Review – Railway Empire

Now this is a game I never thought I’d play, let alone enjoy. While I’m a tremendous fan of the whole “tycoon” genre of games, with some titles such as Sim Theme Park, The Movies, and the everlasting Sim City 3000 being among my favorite games of all time, enjoying a railroad tycoon simulator wasn’t something I was expecting in 2018. This is the best way I can start my Railway Empire review, the newest game from publisher Kalypso, best known for their amazing Tropico series of games.


Railway Empire‘s premise is simple. This is no Sim City. All cities are already on the map, and you can watch them being developed as the years go buy. Your main objective here is to simply connect those cities together, as well as connecting cities to rural outposts, factories, lumberyards, and so on. Your second main objective is to create those railroads and train stations before your competition does, turning your railway company into a virtual equivalent of Isambard Brunel’s Great Western Railway.

Estabilishing your empire isn’t exactly the hardest thing ever. Most cities won’t allow for more than two stations at a time, so it’s all about who builds it first. The AI isn’t exactly the sharpest out there so they won’t cause much trouble in the beginning of the game, and if they do, you can always attempt to buy them out and merge your businesses. Knowing where to start is the trickiest bit, though. It makes no sense to set up an immense station in a big city if such city is far away from other main towns and profitable rural areas. It’s a good thing to take a look at your surroundings before spending tons of cash on big stations, extensive railroad networks and “modern” (by 1800’s standards) trains. The fact that the game does provide decent visuals with a very good framerate even when the map is littered with running trains and hundreds of miles of tracks makes scouting for new routes even easier for the eyes.


Creating beautiful bridges like these is extremely simple.

Another aspect that deserves a lot of praise is how easy the gameplay is. Thanks to a very well-made UI and simple controls, creating your empire is actually pretty easy. Creating railroads is just a matter of connecting one end of a station (represented by a yellow cone) to the end of another station. If the line stays green while doing it, it’s good to go. Creating a line is even easier, as all you need to do is click on stations until you think it’s enough. Once that’s set, just buy a train and see your bank accounts get fatter and fatter.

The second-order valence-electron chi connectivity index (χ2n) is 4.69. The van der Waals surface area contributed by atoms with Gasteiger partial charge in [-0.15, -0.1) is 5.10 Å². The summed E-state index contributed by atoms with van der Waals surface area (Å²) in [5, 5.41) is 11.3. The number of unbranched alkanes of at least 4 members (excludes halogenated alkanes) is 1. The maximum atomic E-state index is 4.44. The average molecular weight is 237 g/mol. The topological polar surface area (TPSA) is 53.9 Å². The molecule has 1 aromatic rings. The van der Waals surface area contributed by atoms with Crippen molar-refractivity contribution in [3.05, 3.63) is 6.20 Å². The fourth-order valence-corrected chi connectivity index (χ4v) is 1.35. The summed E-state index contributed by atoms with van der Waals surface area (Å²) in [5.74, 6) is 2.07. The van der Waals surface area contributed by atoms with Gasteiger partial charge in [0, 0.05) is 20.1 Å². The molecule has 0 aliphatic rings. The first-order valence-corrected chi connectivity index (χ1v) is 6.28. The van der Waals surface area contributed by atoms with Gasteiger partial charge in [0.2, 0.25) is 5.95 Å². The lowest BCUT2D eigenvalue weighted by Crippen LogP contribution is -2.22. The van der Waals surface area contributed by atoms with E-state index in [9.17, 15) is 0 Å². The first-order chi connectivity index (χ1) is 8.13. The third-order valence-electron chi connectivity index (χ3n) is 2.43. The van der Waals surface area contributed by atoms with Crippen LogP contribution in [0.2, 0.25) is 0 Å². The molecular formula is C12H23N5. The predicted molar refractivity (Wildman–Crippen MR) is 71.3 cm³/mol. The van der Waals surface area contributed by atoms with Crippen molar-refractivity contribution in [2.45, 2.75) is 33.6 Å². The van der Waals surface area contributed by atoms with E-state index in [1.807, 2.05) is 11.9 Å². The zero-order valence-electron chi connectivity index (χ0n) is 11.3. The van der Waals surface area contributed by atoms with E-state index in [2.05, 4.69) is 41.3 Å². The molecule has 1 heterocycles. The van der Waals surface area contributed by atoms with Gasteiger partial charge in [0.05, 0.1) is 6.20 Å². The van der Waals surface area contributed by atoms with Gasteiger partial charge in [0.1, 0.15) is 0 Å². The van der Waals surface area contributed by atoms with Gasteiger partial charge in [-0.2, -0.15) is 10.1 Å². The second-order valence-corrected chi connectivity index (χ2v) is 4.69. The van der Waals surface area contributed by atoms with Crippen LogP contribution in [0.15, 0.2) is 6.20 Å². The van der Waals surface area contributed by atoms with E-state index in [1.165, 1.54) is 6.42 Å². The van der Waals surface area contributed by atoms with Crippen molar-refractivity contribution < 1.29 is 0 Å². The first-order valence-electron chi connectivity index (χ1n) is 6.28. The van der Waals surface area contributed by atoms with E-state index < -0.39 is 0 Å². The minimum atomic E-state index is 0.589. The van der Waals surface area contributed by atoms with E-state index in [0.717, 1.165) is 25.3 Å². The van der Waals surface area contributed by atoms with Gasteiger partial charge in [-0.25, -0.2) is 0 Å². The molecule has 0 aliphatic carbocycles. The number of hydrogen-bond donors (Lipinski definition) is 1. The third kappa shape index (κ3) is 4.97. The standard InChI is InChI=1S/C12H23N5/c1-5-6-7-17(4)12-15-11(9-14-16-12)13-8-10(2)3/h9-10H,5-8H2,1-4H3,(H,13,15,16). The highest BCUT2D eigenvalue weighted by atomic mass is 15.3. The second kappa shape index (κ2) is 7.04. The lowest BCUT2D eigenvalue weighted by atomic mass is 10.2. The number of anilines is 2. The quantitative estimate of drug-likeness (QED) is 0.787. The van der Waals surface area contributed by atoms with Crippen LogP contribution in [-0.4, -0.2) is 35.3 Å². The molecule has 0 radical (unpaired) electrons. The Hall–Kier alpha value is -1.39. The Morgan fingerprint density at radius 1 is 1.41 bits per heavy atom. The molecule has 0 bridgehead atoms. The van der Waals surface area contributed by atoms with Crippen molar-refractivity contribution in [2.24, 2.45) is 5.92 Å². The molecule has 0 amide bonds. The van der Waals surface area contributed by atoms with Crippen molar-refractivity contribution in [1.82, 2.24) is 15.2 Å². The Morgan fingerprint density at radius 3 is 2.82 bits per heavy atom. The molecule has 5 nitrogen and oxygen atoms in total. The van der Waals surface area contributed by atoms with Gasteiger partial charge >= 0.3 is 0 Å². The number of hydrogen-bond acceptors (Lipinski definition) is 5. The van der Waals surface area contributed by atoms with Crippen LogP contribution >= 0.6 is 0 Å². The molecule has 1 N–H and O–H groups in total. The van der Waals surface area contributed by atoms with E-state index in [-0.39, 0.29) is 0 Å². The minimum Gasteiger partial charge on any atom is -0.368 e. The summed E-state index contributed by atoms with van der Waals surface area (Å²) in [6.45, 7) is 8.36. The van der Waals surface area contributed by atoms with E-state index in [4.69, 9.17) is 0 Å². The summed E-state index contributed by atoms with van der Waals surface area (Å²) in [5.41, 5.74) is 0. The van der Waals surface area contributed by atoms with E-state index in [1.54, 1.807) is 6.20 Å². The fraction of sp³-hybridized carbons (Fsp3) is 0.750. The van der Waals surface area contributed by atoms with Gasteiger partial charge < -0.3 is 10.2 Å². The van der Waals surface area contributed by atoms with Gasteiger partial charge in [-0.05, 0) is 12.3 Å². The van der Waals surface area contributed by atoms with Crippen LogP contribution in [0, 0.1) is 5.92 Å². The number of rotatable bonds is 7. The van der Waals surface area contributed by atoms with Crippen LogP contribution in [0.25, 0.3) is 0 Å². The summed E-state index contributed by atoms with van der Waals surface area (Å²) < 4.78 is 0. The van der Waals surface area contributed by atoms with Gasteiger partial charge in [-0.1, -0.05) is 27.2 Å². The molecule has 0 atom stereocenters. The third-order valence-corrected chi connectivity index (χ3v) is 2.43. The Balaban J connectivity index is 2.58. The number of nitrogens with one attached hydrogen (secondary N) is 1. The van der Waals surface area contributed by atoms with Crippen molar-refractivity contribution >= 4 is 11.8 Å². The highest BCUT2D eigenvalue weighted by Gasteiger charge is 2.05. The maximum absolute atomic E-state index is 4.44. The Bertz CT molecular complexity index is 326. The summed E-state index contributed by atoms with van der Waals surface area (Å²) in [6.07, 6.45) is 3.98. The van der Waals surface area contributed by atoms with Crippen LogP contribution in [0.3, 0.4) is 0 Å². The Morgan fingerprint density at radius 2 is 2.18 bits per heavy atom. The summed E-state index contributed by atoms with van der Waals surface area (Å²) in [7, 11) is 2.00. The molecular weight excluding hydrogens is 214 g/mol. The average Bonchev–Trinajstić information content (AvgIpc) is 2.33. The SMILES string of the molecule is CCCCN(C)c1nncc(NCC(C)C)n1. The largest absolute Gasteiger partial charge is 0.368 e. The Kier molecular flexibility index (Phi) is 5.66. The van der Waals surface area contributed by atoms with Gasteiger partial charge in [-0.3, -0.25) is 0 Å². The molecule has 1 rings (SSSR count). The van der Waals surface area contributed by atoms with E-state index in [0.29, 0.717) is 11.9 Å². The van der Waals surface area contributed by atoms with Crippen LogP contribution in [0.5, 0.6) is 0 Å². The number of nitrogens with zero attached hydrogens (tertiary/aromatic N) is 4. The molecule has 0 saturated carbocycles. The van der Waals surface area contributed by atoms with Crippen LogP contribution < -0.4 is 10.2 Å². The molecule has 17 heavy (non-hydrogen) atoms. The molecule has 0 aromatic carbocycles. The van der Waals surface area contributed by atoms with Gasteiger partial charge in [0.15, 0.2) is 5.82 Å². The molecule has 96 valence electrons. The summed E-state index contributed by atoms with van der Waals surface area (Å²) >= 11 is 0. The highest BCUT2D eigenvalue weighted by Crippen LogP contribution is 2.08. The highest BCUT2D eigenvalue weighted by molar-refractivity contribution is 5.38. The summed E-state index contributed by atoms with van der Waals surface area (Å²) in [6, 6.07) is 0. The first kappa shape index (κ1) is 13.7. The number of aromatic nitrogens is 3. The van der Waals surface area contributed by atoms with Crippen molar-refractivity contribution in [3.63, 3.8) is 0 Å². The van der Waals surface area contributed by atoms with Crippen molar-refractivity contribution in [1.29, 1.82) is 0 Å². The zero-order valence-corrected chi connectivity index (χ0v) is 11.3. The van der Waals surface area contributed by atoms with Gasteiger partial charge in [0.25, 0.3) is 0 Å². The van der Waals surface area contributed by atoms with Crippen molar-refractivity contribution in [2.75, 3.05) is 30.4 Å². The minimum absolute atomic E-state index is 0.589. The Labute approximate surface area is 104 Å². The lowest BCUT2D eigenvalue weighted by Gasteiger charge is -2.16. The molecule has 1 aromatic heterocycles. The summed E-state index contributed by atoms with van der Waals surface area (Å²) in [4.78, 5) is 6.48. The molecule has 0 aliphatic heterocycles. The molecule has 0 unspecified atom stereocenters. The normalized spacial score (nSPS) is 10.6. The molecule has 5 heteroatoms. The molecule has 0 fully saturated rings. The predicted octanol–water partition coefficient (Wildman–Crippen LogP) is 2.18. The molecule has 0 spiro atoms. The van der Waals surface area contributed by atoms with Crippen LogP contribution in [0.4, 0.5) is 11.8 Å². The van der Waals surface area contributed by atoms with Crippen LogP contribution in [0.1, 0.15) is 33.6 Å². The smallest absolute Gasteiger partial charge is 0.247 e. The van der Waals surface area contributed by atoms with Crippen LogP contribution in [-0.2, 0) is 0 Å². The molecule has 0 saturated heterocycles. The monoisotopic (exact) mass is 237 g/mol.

Weirdly enough, my favorite aspect in this game was the soundtrack, which is comprised of excellent songs from all genres you’d expect from a game set in the late nineteenth and early twentieth centuries. If you’re in the middle of the Midwest, you’ll constantly listen to fantastic C&W songs that reminded me a lot of Firefly‘s original soundtrack. I’m a simple guy: if I hear anything that remotely resembles the masterpiece that was that soundtrack, I immediately love it. If you’re near New York in the early 20’s, for instance, you’ll listen to some cool jazzy tunes. The voice acting is pretty good as well, something I definitely wasn’t expecting from a tycoon game.

The game’s main simulation mode is pretty good, with lots of points to praise, but I won’t deny, I had a lot more fun creating railways for free in Sandbox Mode. Without the burden of having budgets or fierce competitors, Sandbox Mode allows you to play around at ease, creating the stupidest and most impractical railways ever conceived. There’s something cathartic about not being attached to budgetary constraints or actual common sense that makes this Sandbox mode tons of fun. This is also the most recommended mode for younger players.


Hooray for sustainable engineering!

While far from being a game for everyone, Railway Empire succeeds at its main objective. It succeeds at providing an easy-to-learn, not entirely hard-to-master railway tycoon experience that can be both enjoyed as a challenge or as a laid back and relaxed sandbox game. It’s the most enjoyable way you can have fun building railroads without the need of using your entire basement’s space in order to build a model railroad. A lot cheaper as well!

WTMG score

Reviewed on PC.
Also available on: PS4, Xbox One.

Copy of Railway Empire provided by publisher.